Thanks to Christina for hosting the monthly bloggers Foliage Day, for which I am a day late. It is always fascinating to see the foliage featured in other gardens, so do follow the link and look round some other gardens.
Here we have four of the many heucheras in the garden, stalwart foliage producers who rise from tattiness over winter to various shade of glory in the late spring, ‘Cherry Cola’ in the top right, ‘Cassandra’ bottom left, and I am afraid I didn’t root round for the labels of the other two.
I have been a little frustrated by the resurgence of a problem with editing photos in WordPress – so they are either thumbnail, medium or large (ie too small, too middling or too large), so I apologise for the loss of detail. Further frustrations today when my camera lens stuck as I was just completing the photographs for this post; much time was taken trying to trick it into normal behaviour, and I resorted to consulting Which? and planning a new purchase. One last attempt and it rose like a phoenix, but it is not the first time this has happened so maybe its days are numbered. It allowed me, at least, to take examples of many of the hostas gracing various containers – their emergence from bare soil like this every year seems almost a miracle.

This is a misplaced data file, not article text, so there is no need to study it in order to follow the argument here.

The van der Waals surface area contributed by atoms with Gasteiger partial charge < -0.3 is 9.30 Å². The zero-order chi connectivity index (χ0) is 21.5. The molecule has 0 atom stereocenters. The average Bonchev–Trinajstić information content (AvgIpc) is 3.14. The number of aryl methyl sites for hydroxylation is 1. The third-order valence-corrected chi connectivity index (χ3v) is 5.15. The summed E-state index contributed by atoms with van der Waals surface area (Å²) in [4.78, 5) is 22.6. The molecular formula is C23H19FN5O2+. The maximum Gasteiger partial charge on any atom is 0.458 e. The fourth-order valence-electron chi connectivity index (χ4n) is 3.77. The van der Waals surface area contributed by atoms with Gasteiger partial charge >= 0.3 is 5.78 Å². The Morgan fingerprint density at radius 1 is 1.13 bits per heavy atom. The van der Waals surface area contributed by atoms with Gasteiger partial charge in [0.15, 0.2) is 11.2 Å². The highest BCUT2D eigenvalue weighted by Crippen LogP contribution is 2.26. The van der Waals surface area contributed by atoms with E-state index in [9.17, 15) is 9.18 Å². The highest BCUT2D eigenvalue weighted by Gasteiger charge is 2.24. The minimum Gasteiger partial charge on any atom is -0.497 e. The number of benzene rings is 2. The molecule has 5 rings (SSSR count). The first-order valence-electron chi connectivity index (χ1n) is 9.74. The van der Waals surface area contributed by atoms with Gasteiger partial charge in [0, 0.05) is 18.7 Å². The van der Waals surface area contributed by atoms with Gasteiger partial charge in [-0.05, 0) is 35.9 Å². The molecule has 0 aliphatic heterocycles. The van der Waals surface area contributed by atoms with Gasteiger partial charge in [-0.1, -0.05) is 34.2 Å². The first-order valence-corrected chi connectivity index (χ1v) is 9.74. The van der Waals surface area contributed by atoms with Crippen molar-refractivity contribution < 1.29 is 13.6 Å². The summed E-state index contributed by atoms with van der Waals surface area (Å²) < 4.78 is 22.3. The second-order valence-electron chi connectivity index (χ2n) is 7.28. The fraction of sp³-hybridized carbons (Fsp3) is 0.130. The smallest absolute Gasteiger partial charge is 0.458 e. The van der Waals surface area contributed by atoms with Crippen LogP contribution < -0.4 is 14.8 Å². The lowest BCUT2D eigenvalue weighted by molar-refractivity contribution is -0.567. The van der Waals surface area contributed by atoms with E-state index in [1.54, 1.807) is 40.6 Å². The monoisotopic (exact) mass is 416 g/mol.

Several bloggers have showcased epimediums recently, and deservedly so because they are a mass of fresh new growth at this time of year, perralchicum ‘Frohnleiten’ (top left) having such beautiful young bronze leaves that even the Golfer commented on them. Persicaria has equally reliable foliage, such as ‘Red Dragon’ bottom right and (probably) bistorta ‘Superbum’ top right, wheres the fern on the bottom left is just one of many that fill in gaps in the woodland edge border and are dotted around the rest of the garden.
Finally, clockwise from top left, Hydrangea petiolaris, the sculptural leaves of alchemilla, grass by the stream as long as the ‘Tête-à-Tête’ leaves and just some of the hardy geranium foliage that will be soon be sporting months of blooms. I say finally, but every ramble is accompanied by the ‘oohs’ and ‘ahs’ of new discoveries and wonders of the natural world. We may still not have had much rain in recent months, but the little we had and the slight dampness in the air makes the luscious growth appear all the more green, all the more dense, all the more lovely…